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  • Read the case below. The CNC machine decision case below.
  • Write a page to identify the strengths and weaknesses of the two options  French in the case study.  Comment on the advantages and disadvantages of each method.

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Adapted from IMA

IMA EDUCATIONAL CASE JOURNAL VOL. 10, NO. 3, ART. 1, SEPTEMBER 2017

ISSN 1940-204X

Peregrine: The CNC Machine Decision

Tony Bell Thompson Rivers University Dr. Andrew Fergus Thompson Rivers University

INTRODUCTION

It was another sleepless night for Brian French. As a new father, French had grown

accustomed to sleep deprivation, but on this night, it was his business—not his newborn

daughter—that had him tossing and turning. French was the president and co-owner of

Peregrine, a Vancouver-based manufacturer of custom retail displays that were used in

stores, banks, and art galleries. Peregrine had been working on a display for Best Buy

when one of the company’s two computer-numerical-control (CNC) machines broke

down. When the machine went down, French watched progress on the Best Buy job

slow to a halt. Although French had been assured that the CNC machine would be back

up and running within 24 hours, the breakdown revealed a deeper problem: the CNC

machines represented a major bottleneck for Peregrine, and if this machine was down

for more than the promised 24-hour period, the Best Buy job could not be completed on

time, and workers would need to be sent home. French was frustrated by this

predicament and was determined to make the changes necessary to ensure it would not

happen again.

PEREGRINE

In 2012, French left PricewaterhouseCoopers to purchase Peregrine along with two co- investors. The investment team had been looking for an opportunity to purchase a company with a successful track record and a founder who was ready for retirement; Peregrine had fit the bill. Founded in 1977, Peregrine had been operated profitably for 35 years in downtown Vancouver, British Columbia, Canada. In Peregrine, the investors would be acquiring a company with a history of success and an experienced team that had expertise in manufacturing a wide array of custom plastic products. When Peregrine was acquired in 2012, it had employed 6 people and had $600,000 in sales. Under French’s management, the company had grown to more than 30 employees and more than $6 million in sales by 2016.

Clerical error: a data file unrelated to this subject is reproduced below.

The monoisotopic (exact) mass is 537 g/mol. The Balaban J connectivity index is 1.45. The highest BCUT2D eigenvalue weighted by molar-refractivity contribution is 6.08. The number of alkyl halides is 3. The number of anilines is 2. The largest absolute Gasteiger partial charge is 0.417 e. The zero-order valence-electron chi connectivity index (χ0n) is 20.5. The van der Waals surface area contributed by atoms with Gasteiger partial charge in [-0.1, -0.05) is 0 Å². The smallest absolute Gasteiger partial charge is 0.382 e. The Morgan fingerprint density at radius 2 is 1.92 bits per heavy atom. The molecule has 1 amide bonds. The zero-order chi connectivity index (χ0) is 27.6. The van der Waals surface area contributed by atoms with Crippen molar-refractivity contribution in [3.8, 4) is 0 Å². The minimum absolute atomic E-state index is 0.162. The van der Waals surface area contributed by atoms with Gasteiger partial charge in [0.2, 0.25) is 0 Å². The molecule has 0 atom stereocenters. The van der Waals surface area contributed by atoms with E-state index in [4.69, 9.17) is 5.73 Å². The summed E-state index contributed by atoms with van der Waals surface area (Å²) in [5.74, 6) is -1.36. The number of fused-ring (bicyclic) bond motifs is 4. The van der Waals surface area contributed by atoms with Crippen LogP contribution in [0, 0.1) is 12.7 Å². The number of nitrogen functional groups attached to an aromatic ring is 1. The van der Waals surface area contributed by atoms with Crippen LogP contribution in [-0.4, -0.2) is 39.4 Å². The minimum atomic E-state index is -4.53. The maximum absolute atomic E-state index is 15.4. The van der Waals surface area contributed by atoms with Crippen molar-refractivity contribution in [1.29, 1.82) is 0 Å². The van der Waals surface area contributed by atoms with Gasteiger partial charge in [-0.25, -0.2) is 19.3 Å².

THE CNC MACHINE DECISION

When the CNC machine broke down, it was a wake-up call for French. The production line was dependent on both CNC machines working full time—if they slowed down or needed repair, the business suffered. French believed the key to relieving this bottleneck would be increasing capacity. It not only would prevent downtime but also would allow the company to take on new business. If capacity increased, French estimated that sales revenues would rise by at least $50,000 per month due to unmet demand and increased efficiency. The company’s margins on the additional revenues were expected to be 35%. French saw two viable options to increase capacity:

1. Purchase an additional CNC machine for cash, or 2. Finance the purchase of an additional CNC machine

1 French considered the details of each option, keeping in mind that for long-term projects he would use a discount rate of 7%.

OPTION 1: PURCHASE A NEW CNC MACHINE WITH CASH Although it would be costly, the idea of adding a third CNC machine appealed to French. It would provide him peace of mind that if there were a breakdown, jobs would continue on schedule. French’s preliminary research revealed that the cost of the new equipment would be $142,000. He also estimated that there would be increased out-of- pocket operating costs of $10,000 per month if a new machine were brought online. After five years, the machine would have a salvage value of $40,000. Although Peregrine did not have the cash readily available to make the purchase, French believed that with a small amount of cash budgeting and planning, this option would be feasible.

OPTION 2: FINANCE THE PURCHASE OF A NEW CNC MACHINE The company selling the CNC machine also offered a leasing option. The terms of the lease included a down payment of $50,000 and monthly payments of $2,200 for five years. After five years, the equipment could be purchased for $1. The operating costs and salvage values would be the same as option 1, the purchasing option. The company had the necessary cash on hand to make the down payment for the lease. With both the leasing and purchasing options, the company had sufficient space to operate the new equipment, and French believed he had almost all of the right employees in place to execute this plan.